Overall: This cover’s strength is the girl’s face, its weakness the size and placement of the text. At least the genre is plain enough. The cover makes it clear that this book is aimed at a young-adult audience and that it has something to do with the unexpected or the bizarre. Even as it stands, the cover deserves a solid B.

Case Study 17

Title: Sealing Death

Author: Basil E. Bacorn

Designer: Basil E. Bacorn

Genre: Fantasy, young adult

Graphics: The graphic treatment here is, shall we say, minimalistic: a green, corrugated background on top of which lies a blue, textured splotch. The best I can do is to guess that the green represents grass and the blue a pond, though the green doesn’t look like grass, and the blue doesn’t look like water.

Whatever these items are supposed to be, in no way do they indicate death or even the book’s genre. At best they confuse or mislead the reader. It would have been better to use a cover without graphics at all, one with just a solid color. That would not have made for a good cover, but at least it would not have induced the wrong kinds of questions.

Typography: The title font seems to have been designed by someone who was having a bad day. It’s hard to imagine any situation in which the font would be appropriate. It certainly adds nothing here. The font’s odd serifs don’t say “fantasy” or “young adult” or even “death.” Even Helvetica would have been a better choice.

The author name appears in too small a size and too close to the bottom of the cover. It is preceded by “by,” a major gaffe. It likely is impossible to locate a book published by one of the Big 5 publishers that sticks “by” before an author’s name. There’s a reason for that: “by” adds nothing. The prospective reader already knows, from experience, that if a cover sports a person’s name—especially if that name is in sufficiently large letters—that person must be the author.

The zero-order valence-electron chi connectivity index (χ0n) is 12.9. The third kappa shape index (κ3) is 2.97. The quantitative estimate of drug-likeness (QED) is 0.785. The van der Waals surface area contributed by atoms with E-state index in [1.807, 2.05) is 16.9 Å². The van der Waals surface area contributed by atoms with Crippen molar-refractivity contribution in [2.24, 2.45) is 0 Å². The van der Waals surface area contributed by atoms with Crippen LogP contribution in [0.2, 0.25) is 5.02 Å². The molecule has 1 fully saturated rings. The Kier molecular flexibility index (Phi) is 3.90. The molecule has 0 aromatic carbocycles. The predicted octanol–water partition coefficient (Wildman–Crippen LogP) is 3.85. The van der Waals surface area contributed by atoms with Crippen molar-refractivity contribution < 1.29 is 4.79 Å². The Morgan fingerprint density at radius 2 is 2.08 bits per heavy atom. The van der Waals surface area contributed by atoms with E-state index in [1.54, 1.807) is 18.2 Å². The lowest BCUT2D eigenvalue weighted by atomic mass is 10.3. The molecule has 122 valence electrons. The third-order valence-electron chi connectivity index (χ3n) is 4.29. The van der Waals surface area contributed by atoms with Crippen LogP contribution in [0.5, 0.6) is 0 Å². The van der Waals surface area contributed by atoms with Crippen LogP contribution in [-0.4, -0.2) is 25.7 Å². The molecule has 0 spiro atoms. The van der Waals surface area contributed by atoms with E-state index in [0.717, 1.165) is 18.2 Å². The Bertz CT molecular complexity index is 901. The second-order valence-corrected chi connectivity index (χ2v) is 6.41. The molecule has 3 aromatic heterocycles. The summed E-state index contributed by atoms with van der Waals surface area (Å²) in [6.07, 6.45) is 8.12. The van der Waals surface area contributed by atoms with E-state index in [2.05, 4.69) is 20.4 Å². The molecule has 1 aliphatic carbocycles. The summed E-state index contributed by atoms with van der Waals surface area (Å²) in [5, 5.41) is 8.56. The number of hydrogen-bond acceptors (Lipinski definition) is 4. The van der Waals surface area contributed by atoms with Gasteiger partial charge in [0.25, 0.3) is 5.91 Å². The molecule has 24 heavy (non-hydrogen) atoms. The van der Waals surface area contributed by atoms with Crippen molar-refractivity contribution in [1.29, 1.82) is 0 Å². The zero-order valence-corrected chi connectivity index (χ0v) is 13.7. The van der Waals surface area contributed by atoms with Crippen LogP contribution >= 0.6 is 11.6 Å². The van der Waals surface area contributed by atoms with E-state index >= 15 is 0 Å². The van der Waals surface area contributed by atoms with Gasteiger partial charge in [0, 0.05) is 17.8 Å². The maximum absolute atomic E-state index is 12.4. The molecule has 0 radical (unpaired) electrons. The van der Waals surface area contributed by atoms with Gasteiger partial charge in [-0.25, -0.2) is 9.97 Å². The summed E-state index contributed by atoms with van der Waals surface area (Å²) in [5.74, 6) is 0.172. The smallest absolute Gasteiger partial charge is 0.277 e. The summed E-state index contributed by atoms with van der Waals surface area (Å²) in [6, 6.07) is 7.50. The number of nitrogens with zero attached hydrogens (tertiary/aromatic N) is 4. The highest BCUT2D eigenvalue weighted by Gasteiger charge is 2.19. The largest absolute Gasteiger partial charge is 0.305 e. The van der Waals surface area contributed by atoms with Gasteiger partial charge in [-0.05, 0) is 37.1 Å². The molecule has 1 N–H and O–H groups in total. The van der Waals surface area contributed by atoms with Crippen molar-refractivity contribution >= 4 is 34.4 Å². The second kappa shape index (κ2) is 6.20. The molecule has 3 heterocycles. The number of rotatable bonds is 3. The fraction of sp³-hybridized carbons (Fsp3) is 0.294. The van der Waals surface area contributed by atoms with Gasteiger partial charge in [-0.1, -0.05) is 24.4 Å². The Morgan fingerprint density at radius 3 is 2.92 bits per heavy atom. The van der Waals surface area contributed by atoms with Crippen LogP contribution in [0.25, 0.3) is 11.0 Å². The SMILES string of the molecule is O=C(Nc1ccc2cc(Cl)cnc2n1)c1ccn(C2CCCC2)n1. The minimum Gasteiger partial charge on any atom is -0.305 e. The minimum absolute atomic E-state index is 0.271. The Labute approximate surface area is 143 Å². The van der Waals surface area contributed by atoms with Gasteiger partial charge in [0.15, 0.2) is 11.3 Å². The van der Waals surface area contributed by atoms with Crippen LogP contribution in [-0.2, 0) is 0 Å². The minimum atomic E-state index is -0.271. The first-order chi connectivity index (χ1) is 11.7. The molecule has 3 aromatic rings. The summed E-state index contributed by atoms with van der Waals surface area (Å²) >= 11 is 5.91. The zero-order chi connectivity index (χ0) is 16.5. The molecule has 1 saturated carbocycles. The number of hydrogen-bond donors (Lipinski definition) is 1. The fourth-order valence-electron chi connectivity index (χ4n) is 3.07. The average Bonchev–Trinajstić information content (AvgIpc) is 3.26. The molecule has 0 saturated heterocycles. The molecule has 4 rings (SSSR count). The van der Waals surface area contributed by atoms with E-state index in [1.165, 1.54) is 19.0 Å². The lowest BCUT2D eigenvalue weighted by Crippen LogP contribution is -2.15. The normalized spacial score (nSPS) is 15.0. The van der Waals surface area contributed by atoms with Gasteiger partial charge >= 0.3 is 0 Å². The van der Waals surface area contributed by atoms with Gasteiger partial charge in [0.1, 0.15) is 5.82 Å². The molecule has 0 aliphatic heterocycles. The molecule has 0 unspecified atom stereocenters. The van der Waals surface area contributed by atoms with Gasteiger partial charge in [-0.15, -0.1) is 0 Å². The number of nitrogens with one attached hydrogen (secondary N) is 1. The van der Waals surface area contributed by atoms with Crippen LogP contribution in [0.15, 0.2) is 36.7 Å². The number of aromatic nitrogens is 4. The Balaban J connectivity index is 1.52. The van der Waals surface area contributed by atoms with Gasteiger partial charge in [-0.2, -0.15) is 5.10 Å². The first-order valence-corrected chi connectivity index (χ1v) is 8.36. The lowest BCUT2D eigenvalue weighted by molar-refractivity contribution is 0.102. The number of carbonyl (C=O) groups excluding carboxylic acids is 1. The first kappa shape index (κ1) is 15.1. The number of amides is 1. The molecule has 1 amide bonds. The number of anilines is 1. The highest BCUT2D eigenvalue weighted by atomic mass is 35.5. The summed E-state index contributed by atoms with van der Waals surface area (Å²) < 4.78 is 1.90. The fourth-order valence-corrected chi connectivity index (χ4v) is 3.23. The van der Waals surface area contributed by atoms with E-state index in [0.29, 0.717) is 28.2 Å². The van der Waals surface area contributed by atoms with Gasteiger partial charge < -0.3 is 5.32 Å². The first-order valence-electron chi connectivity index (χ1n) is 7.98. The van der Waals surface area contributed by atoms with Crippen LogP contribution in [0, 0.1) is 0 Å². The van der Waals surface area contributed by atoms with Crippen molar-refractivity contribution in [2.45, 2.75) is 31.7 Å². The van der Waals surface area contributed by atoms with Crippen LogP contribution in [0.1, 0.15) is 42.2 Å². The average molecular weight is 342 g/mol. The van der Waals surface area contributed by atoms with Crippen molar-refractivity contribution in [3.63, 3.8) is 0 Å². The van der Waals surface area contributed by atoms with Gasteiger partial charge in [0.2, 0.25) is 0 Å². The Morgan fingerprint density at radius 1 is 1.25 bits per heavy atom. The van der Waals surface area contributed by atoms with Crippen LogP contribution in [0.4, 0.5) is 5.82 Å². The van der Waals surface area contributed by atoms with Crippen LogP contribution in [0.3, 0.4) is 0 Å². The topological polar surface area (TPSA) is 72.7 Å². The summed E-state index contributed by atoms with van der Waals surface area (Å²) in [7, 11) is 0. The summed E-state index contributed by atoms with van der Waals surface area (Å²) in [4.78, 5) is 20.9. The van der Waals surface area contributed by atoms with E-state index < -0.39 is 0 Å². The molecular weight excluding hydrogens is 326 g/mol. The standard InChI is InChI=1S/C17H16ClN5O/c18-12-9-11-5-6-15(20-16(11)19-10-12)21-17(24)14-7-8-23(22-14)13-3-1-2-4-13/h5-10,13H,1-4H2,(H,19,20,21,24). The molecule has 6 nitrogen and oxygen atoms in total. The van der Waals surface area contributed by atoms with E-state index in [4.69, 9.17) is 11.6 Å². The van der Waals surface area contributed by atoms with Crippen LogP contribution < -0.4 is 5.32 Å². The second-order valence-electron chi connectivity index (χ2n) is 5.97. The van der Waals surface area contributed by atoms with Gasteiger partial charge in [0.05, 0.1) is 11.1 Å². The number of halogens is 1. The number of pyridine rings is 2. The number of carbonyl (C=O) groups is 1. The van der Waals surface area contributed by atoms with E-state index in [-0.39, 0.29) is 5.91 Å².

Overall: I should note that, at Amazon, the author identifies himself as a high school student. If a middle-aged writer had produced such a cover, I would have little hope of reformation, but most teenagers are capable of acquiring new skills. The author is to be commended just for being an author at his age, but he needs to learn that his words are unlikely to find an audience unless they are packaged reasonably well.

Case Study 15

Title: Fate

Author: Maya Mirza-Gill

Designer: Maya Mirza-Gill

Genre: Young adult

Graphics: This is the third book in a trilogy. The others have similar covers: a silhouetted figure and lightning. Perhaps the author/designer felt obligated to keep the style uniform, once the first volume was published. That’s understandable, but it would have been better to have turned to a professional for the later volumes. As it is, this one has the least intelligible image, which, unfortunately, is cut off at the top and bottom by large black swaths.

Typography: The title has a drop shadow to make it stand out, an indication that the wrong font was chosen—but at least the color is correct. There seems to be a single font used on the cover. It would be better for the title to be in one font—say, a serif font, as here—and the rest of the text to be in a sans serif font.

The biggest problem with the text is that it isn’t big enough. At thumbnail size everything except the title is illegible, and even that is too small.

The tagline, which hugs the bottom and is oddly divided, actually has nothing to do with this book. It’s praise of the first volume in the series. That kind of thing “works” only if the one giving the praise is famous, but that isn’t the case here.

Overall: Stand back from the monitor a bit and look at this cover. It’s hard to distinguish anything, other than the title word.

A cover is a book’s most important marketing tool, and this is truer for ebooks than for print books. An ebook cover needs to catch a buyer’s eye in seconds, or it won’t catch it at all. There is nothing catchy here, and, for Fate, that may have proved fatal.